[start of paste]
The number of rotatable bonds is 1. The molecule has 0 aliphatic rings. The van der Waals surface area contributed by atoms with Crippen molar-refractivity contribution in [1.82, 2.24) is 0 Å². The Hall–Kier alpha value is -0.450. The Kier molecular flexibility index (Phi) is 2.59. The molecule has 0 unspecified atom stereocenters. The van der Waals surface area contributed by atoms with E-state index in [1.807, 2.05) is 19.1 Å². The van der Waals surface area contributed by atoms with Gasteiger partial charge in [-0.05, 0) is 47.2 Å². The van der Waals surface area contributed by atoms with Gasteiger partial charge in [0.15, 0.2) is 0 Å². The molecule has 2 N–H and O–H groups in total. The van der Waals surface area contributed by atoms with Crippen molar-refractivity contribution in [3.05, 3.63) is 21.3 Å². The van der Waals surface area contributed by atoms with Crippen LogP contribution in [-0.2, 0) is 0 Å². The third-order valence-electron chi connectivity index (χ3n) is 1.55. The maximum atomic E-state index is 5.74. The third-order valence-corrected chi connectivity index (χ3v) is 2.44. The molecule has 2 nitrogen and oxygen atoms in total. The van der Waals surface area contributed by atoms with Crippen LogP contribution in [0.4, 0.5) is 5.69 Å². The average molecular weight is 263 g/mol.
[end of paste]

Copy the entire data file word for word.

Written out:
The number of rotatable bonds is 1. The molecule has 0 aliphatic rings. The van der Waals surface area contributed by atoms with Crippen molar-refractivity contribution in [1.82, 2.24) is 0 Å². The Hall–Kier alpha value is -0.450. The Kier molecular flexibility index (Phi) is 2.59. The molecule has 0 unspecified atom stereocenters. The van der Waals surface area contributed by atoms with E-state index in [1.807, 2.05) is 19.1 Å². The van der Waals surface area contributed by atoms with Gasteiger partial charge in [-0.05, 0) is 47.2 Å². The van der Waals surface area contributed by atoms with Gasteiger partial charge in [0.15, 0.2) is 0 Å². The molecule has 2 N–H and O–H groups in total. The van der Waals surface area contributed by atoms with Crippen molar-refractivity contribution in [3.05, 3.63) is 21.3 Å². The van der Waals surface area contributed by atoms with Crippen LogP contribution in [-0.2, 0) is 0 Å². The third-order valence-electron chi connectivity index (χ3n) is 1.55. The maximum atomic E-state index is 5.74. The third-order valence-corrected chi connectivity index (χ3v) is 2.44. The molecule has 2 nitrogen and oxygen atoms in total. The van der Waals surface area contributed by atoms with Crippen LogP contribution in [0.4, 0.5) is 5.69 Å². The average molecular weight is 263 g/mol.